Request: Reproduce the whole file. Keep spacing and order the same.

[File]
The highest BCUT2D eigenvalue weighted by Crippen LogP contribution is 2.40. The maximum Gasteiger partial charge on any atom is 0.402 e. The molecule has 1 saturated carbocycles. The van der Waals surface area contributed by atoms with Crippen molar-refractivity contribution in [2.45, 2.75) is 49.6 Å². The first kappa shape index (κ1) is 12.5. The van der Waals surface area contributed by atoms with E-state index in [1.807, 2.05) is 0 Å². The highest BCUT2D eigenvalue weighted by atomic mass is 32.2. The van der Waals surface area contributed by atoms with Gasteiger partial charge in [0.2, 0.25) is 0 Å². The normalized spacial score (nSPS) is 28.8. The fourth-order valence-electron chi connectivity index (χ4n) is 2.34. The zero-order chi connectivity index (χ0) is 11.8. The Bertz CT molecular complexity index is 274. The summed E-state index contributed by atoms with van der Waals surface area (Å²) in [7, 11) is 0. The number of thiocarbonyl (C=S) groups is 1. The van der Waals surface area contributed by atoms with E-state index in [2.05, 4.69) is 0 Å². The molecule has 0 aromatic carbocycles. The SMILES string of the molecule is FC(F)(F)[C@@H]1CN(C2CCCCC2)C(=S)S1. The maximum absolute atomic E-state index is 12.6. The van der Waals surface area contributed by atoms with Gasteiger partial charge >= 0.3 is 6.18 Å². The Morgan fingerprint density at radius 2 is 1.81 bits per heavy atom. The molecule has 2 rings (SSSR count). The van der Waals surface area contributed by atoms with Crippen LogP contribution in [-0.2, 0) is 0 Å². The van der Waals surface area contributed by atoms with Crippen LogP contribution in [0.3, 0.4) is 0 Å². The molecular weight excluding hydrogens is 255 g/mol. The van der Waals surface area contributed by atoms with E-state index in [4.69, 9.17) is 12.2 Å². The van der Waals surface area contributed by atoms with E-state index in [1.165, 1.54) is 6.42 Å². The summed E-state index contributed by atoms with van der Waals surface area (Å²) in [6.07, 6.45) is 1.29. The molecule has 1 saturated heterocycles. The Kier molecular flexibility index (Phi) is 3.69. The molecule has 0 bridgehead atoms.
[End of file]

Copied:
The highest BCUT2D eigenvalue weighted by Crippen LogP contribution is 2.40. The maximum Gasteiger partial charge on any atom is 0.402 e. The molecule has 1 saturated carbocycles. The van der Waals surface area contributed by atoms with Crippen molar-refractivity contribution in [2.45, 2.75) is 49.6 Å². The first kappa shape index (κ1) is 12.5. The van der Waals surface area contributed by atoms with E-state index in [1.807, 2.05) is 0 Å². The highest BCUT2D eigenvalue weighted by atomic mass is 32.2. The van der Waals surface area contributed by atoms with Gasteiger partial charge in [0.2, 0.25) is 0 Å². The normalized spacial score (nSPS) is 28.8. The fourth-order valence-electron chi connectivity index (χ4n) is 2.34. The zero-order chi connectivity index (χ0) is 11.8. The Bertz CT molecular complexity index is 274. The summed E-state index contributed by atoms with van der Waals surface area (Å²) in [7, 11) is 0. The number of thiocarbonyl (C=S) groups is 1. The van der Waals surface area contributed by atoms with E-state index in [2.05, 4.69) is 0 Å². The molecule has 0 aromatic carbocycles. The SMILES string of the molecule is FC(F)(F)[C@@H]1CN(C2CCCCC2)C(=S)S1. The maximum absolute atomic E-state index is 12.6. The van der Waals surface area contributed by atoms with Gasteiger partial charge >= 0.3 is 6.18 Å². The Morgan fingerprint density at radius 2 is 1.81 bits per heavy atom. The molecule has 2 rings (SSSR count). The van der Waals surface area contributed by atoms with Crippen LogP contribution in [-0.2, 0) is 0 Å². The van der Waals surface area contributed by atoms with Crippen LogP contribution in [0.3, 0.4) is 0 Å². The molecular weight excluding hydrogens is 255 g/mol. The van der Waals surface area contributed by atoms with E-state index in [4.69, 9.17) is 12.2 Å². The van der Waals surface area contributed by atoms with E-state index in [1.165, 1.54) is 6.42 Å². The summed E-state index contributed by atoms with van der Waals surface area (Å²) in [6.07, 6.45) is 1.29. The molecule has 1 saturated heterocycles. The Kier molecular flexibility index (Phi) is 3.69. The molecule has 0 bridgehead atoms.